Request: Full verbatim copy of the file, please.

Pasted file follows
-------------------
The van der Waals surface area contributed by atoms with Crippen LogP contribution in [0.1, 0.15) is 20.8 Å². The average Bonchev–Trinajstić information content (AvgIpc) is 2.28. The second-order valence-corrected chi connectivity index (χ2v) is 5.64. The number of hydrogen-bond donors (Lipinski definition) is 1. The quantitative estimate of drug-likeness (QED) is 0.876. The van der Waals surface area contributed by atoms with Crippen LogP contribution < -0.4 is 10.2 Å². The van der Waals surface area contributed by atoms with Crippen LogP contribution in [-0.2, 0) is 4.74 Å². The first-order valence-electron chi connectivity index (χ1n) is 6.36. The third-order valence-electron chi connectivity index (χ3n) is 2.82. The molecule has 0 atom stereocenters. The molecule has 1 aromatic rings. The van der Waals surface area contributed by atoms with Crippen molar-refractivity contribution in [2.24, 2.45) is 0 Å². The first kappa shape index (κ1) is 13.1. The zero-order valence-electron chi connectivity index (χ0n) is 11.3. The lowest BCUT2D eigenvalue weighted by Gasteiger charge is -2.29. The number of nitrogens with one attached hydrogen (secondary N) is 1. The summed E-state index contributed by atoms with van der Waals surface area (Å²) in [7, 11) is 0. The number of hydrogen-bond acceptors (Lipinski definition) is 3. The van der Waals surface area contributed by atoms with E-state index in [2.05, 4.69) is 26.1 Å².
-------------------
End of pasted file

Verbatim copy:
The van der Waals surface area contributed by atoms with Crippen LogP contribution in [0.1, 0.15) is 20.8 Å². The average Bonchev–Trinajstić information content (AvgIpc) is 2.28. The second-order valence-corrected chi connectivity index (χ2v) is 5.64. The number of hydrogen-bond donors (Lipinski definition) is 1. The quantitative estimate of drug-likeness (QED) is 0.876. The van der Waals surface area contributed by atoms with Crippen LogP contribution < -0.4 is 10.2 Å². The van der Waals surface area contributed by atoms with Crippen LogP contribution in [-0.2, 0) is 4.74 Å². The first-order valence-electron chi connectivity index (χ1n) is 6.36. The third-order valence-electron chi connectivity index (χ3n) is 2.82. The molecule has 0 atom stereocenters. The molecule has 1 aromatic rings. The van der Waals surface area contributed by atoms with Crippen molar-refractivity contribution in [2.24, 2.45) is 0 Å². The first kappa shape index (κ1) is 13.1. The zero-order valence-electron chi connectivity index (χ0n) is 11.3. The lowest BCUT2D eigenvalue weighted by Gasteiger charge is -2.29. The number of nitrogens with one attached hydrogen (secondary N) is 1. The summed E-state index contributed by atoms with van der Waals surface area (Å²) in [7, 11) is 0. The number of hydrogen-bond acceptors (Lipinski definition) is 3. The van der Waals surface area contributed by atoms with E-state index in [2.05, 4.69) is 26.1 Å².